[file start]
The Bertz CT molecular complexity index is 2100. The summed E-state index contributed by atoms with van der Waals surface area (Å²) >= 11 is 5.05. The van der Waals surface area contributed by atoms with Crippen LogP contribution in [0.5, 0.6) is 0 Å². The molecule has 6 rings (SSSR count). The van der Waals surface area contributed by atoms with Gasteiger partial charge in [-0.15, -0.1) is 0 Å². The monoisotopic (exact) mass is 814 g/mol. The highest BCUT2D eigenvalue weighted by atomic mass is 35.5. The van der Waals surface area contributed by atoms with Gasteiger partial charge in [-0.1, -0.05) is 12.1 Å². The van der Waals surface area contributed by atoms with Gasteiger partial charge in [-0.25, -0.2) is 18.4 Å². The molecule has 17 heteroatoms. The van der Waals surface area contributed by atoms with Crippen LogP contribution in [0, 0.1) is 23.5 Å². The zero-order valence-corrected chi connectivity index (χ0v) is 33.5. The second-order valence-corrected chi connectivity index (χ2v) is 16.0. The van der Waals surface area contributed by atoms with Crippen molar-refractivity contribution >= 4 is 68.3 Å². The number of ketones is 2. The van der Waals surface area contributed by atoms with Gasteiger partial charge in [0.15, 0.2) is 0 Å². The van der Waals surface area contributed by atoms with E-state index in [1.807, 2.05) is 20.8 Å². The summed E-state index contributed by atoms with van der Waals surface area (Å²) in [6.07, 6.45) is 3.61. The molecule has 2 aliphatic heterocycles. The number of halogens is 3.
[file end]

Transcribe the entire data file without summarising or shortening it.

The Bertz CT molecular complexity index is 2100. The summed E-state index contributed by atoms with van der Waals surface area (Å²) >= 11 is 5.05. The van der Waals surface area contributed by atoms with Crippen LogP contribution in [0.5, 0.6) is 0 Å². The molecule has 6 rings (SSSR count). The van der Waals surface area contributed by atoms with Gasteiger partial charge in [-0.15, -0.1) is 0 Å². The monoisotopic (exact) mass is 814 g/mol. The highest BCUT2D eigenvalue weighted by atomic mass is 35.5. The van der Waals surface area contributed by atoms with Gasteiger partial charge in [-0.1, -0.05) is 12.1 Å². The van der Waals surface area contributed by atoms with Gasteiger partial charge in [-0.25, -0.2) is 18.4 Å². The molecule has 17 heteroatoms. The van der Waals surface area contributed by atoms with Crippen LogP contribution in [0, 0.1) is 23.5 Å². The zero-order valence-corrected chi connectivity index (χ0v) is 33.5. The second-order valence-corrected chi connectivity index (χ2v) is 16.0. The van der Waals surface area contributed by atoms with Crippen molar-refractivity contribution >= 4 is 68.3 Å². The number of ketones is 2. The van der Waals surface area contributed by atoms with Gasteiger partial charge in [0.15, 0.2) is 0 Å². The van der Waals surface area contributed by atoms with E-state index in [1.807, 2.05) is 20.8 Å². The summed E-state index contributed by atoms with van der Waals surface area (Å²) in [6.07, 6.45) is 3.61. The molecule has 2 aliphatic heterocycles. The number of halogens is 3.